The news comes from a job listing for a senior design manager that hints at the unnamed title and links both MMOs and virtual reality together in the same sentence. The game in question is being developed for both PC and Xbox and is described as a “massively social gaming and entertainment experience.”

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The MOP Up: SMITE’s console mea culpa (May 7, 2017)

The MMO industry moves along at the speed of information, and sometimes we’re deluged with so much news here at Massively Overpowered that some of it gets backlogged. That’s why there’s The MOP Up: a weekly compilation of smaller MMO stories and videos that you won’t want to miss. Seen any good MMO news? Hit us up through our tips line!

This week we have stories and videos from Skyforge, EVE Online, IngressWar ThunderWorld of TanksWakfuLeague of LegendsSMITEGTA OnlineElsword OnlineWurm OnlineDarkfall: Rise of AgonWorlds AdriftCounter-Strike, SEAL Online, and Warspear Online, all waiting for you after the break!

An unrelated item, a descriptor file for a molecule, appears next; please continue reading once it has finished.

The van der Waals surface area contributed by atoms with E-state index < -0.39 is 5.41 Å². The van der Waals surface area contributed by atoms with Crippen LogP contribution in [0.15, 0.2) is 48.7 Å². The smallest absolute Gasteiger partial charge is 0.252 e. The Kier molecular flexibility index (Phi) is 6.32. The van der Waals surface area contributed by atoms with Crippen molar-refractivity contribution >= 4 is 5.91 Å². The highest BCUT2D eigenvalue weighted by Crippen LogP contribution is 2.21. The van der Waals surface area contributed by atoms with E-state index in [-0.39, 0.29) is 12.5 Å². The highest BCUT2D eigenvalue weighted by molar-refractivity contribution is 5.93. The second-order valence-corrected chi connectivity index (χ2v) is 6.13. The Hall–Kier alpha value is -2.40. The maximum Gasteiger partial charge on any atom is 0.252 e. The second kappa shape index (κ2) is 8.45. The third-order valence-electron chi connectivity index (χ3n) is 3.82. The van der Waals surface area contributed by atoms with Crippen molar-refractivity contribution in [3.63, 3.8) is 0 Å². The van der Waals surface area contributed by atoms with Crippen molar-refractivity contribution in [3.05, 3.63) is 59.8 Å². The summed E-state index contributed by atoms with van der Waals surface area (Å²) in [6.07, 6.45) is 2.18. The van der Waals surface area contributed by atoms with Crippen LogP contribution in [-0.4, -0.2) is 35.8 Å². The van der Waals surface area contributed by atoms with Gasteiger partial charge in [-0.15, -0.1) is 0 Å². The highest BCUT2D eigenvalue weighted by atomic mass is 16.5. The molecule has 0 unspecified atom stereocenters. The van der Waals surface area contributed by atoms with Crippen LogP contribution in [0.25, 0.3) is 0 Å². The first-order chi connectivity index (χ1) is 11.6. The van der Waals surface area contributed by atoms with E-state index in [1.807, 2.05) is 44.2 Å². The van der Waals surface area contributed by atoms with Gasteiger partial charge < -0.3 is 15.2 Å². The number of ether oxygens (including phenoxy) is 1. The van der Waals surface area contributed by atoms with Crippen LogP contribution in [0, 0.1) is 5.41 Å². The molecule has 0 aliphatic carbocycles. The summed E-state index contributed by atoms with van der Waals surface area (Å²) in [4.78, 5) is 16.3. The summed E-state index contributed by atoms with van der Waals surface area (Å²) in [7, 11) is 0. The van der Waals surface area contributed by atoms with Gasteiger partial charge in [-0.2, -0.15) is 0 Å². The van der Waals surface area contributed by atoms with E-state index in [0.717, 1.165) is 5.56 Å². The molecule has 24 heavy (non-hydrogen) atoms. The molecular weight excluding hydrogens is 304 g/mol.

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Age of Heroes gives a glimpse into what a full-fledged VR MMO might be like

Plenty of studios are fiddling about with virtual reality these days and making big noise on the subject, but for MMORPG fans, the burning question still remains unanswered: When might we see a full-fledged MMO built for virtual reality specifically?

We’re not here to answer that question today but to show a glimpse of what it could look like, thanks to upcoming VR game Age of Heroes. This “multiplayer co-op” RPG features four classes fighting, exploring, and casting spells in a fantasy environment. Dungeon crawls look to be the main source of content, with four “scenes” created for teams to encounter.

It’s really interesting to watch the video below and imagine how fighting and manipulating the environment might function in an MMO as well. Age of Heroes is being created for all three main VR platforms by Chinese developer Omnigames. It’s already been greenlit on Steam and may be coming some time this year.